Because of capitalism.
Now let’s look at death and disease.
Without capitalism, there’s no incentive to produce medicines. So back comes measles, tuberculosis, typhoid, cholera, polio, and all manner of pleasant ways to become crippled or dead.
Without capitalism, infant mortality returns to where it was four hundred years ago: one in ten (today’s infant mortality rate, by comparison, is about four per thousand). Without capitalism, life expectancy would drop back to around 35, as opposed to around 76 today.
Without capitalism, each of us would be able to afford approximately five pairs of shoes in our entire lifetime, and there wouldn’t be much in the way of choice regarding fashion.
Without capitalism, none of us would be able to afford timepieces.
Without capitalism, most of us would live and die within eight kilometers (five miles) of our place of birth.
Without capitalism, most of us would have exceedingly limited career options: ploughing fields with implements pulled by oxen, weaving or pottery-making, thatching or mud-brick making, or perhaps if we were super lucky we might learn to read and become a scribe for someone wealthy.
Assuming we lived past childhood, that is…
Some countries have tried other systems aside from feudal-style economies. The USSR famously attempted to do away with capitalism in favor of the command economy. How did that work out for them?
I visited Russia and Ukraine extensively some years after the collapse of the USSR and I heard countless stories of deprivation during the Soviet years. The mother who had to share the family’s one pair of shoes with her two daughters. The family that lived on nothing but potatoes for over a year and lost many teeth to scurvy. The parents who lost their son because when his wound became infected the only antibiotics available were the wrong kind.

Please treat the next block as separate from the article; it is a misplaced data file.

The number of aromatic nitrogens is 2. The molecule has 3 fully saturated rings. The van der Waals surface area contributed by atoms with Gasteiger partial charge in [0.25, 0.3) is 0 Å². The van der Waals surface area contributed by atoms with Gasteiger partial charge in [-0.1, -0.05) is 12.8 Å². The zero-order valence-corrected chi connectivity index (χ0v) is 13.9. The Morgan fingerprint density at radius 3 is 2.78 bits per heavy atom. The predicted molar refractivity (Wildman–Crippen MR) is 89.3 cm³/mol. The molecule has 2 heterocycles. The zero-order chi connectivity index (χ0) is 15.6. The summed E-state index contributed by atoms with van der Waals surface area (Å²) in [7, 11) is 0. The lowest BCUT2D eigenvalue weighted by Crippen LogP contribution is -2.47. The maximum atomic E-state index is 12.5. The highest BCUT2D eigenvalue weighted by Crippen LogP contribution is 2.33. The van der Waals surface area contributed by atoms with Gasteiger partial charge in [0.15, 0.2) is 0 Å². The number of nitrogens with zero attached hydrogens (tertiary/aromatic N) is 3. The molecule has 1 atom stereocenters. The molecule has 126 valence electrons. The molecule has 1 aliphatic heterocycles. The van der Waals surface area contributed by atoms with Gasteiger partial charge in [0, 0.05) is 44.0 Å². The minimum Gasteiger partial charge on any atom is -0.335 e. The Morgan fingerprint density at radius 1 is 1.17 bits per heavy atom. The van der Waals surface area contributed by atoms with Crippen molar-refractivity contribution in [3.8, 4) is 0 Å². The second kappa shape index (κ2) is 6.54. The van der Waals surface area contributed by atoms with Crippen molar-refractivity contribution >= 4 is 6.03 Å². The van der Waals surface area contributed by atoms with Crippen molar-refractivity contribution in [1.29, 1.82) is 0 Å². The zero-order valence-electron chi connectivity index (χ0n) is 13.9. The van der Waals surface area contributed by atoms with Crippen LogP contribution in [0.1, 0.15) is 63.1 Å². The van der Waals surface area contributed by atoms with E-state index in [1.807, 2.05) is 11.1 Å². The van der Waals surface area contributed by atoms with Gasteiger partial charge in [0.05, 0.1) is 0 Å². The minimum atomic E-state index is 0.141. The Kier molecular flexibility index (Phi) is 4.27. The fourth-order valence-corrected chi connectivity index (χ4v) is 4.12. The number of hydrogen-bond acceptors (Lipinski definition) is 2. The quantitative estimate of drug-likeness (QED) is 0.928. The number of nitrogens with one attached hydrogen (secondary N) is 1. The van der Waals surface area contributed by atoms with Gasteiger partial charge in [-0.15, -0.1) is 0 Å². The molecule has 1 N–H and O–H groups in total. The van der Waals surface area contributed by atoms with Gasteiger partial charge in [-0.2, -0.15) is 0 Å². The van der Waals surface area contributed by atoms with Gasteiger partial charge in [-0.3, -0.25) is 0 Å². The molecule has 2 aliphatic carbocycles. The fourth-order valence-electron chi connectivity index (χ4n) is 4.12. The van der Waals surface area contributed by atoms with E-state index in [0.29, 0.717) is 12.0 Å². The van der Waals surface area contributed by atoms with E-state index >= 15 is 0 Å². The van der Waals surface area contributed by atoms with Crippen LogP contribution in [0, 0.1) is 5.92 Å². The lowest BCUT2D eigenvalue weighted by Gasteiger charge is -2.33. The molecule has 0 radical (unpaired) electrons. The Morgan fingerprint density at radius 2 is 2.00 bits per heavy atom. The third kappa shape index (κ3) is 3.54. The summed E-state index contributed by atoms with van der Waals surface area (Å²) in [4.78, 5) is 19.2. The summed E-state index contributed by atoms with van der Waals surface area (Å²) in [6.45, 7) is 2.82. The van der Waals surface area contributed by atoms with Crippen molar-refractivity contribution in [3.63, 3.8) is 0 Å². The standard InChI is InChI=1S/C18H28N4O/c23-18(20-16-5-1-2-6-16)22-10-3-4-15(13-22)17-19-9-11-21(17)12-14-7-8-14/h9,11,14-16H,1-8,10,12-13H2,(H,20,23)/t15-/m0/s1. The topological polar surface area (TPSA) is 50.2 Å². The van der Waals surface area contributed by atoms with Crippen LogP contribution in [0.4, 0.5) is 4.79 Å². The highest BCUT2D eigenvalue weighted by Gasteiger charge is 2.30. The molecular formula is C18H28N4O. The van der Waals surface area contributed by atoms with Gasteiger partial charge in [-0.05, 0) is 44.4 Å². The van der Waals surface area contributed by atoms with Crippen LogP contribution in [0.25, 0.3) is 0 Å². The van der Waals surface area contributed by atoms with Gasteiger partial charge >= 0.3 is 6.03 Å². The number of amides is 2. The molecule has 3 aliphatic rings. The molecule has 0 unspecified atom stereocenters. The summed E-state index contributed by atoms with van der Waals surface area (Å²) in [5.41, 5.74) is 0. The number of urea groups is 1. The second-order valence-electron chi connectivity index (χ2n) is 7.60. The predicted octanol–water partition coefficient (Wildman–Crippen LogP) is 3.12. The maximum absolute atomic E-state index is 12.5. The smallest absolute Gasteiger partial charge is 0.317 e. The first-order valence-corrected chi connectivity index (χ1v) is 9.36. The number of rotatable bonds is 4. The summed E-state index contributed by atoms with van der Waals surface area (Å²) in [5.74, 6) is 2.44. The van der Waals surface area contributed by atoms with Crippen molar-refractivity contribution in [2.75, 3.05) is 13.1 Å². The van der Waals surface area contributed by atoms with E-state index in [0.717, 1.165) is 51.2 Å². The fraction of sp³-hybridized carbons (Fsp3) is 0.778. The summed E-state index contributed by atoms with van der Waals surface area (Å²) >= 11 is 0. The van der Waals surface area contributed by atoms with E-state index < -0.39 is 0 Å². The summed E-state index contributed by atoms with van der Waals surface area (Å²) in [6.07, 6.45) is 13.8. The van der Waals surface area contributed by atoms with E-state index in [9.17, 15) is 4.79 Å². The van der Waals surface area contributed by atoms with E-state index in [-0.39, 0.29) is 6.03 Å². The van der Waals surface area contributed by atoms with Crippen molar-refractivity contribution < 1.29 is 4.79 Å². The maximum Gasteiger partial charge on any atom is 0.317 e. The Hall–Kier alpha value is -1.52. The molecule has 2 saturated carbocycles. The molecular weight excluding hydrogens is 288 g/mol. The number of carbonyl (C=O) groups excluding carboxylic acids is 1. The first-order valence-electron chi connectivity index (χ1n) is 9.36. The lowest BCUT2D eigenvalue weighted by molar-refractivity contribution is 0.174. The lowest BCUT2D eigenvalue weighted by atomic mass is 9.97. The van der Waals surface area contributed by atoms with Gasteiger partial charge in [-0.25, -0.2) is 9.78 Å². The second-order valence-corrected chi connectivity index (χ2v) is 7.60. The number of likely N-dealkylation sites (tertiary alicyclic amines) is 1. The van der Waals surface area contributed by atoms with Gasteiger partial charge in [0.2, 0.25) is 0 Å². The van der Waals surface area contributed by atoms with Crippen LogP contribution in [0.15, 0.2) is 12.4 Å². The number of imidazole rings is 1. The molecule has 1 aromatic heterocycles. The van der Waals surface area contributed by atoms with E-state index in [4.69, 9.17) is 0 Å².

Maybe the USSR was a fluke. So let’s see how Venezuela is doing. Ooops…. OK, how about North Korea?
Seems like capitalism is really terrible except when you try to do without it. Then you discover that the alternatives are much, much worse. That’s why North Koreans reliably find themselves eating grass mixed with mud every few years. If you think a diet of grass and mud is a price worth paying to get rid of evil capitalism, please be my guest.
Only, do try it out for a few weeks first rather than just waving placards and chanting slogans. You may be surprised how limited the appeal of anti-capitalism really is.
It’s true, however, that in far too many Western nations endemic corruption has led to a total perversion of capitalism in many sectors of the economy. But, as noted before, that’s the fault of corruption and not the fault of capitalism per se. It’s the fault of voters who are too ignorant and too complacent to take the trouble to educate themselves on the reality of the nation in which they live. It’s the fault of all of us who prefer facile sound-bites to expending real intellectual effort.
Europe has shown that societies don’t have to be winner-takes-all. Soulless empty cultures like the USA are in fact a function not of capitalism but of a bizarre combination of chance historical circumstances. In northern Europe, different factors were at work and so the outcomes have been different.
Northern Europe is far more socialist than places like the USA and the UK (the latter being a gloomy backward-looking place where people seem to idolize their image of the USA without understanding anything of the reality). Socialism is a coherent approach to ensuring that the benefits of capitalism are spread widely.
Socialism, obviously, relies on capitalism in order to generate the wealth that socialism needs. Many socialists (for example, in France) fail to understand this, but that doesn’t make it any less true. Countries that do understand the inter-dependency function extremely well. The Scandinavian nations reliably score at the top of all quality of life indexes, whereas the USA reliably scores just above benighted nations in Africa, South America, and South-East Asia.
I’m all in favor of socialism.
Which is why I’m also all in favor of capitalism.
If you can’t understand why those two positions are mutually supporting, I suggest you take the time to educate yourself in basic economic principles. You may be surprised at what you discover.
Or, you could join the merry children next weekend in Lausanne and wave a placard around while chanting a mindless slogan.
Much easier to do, but totally worthless.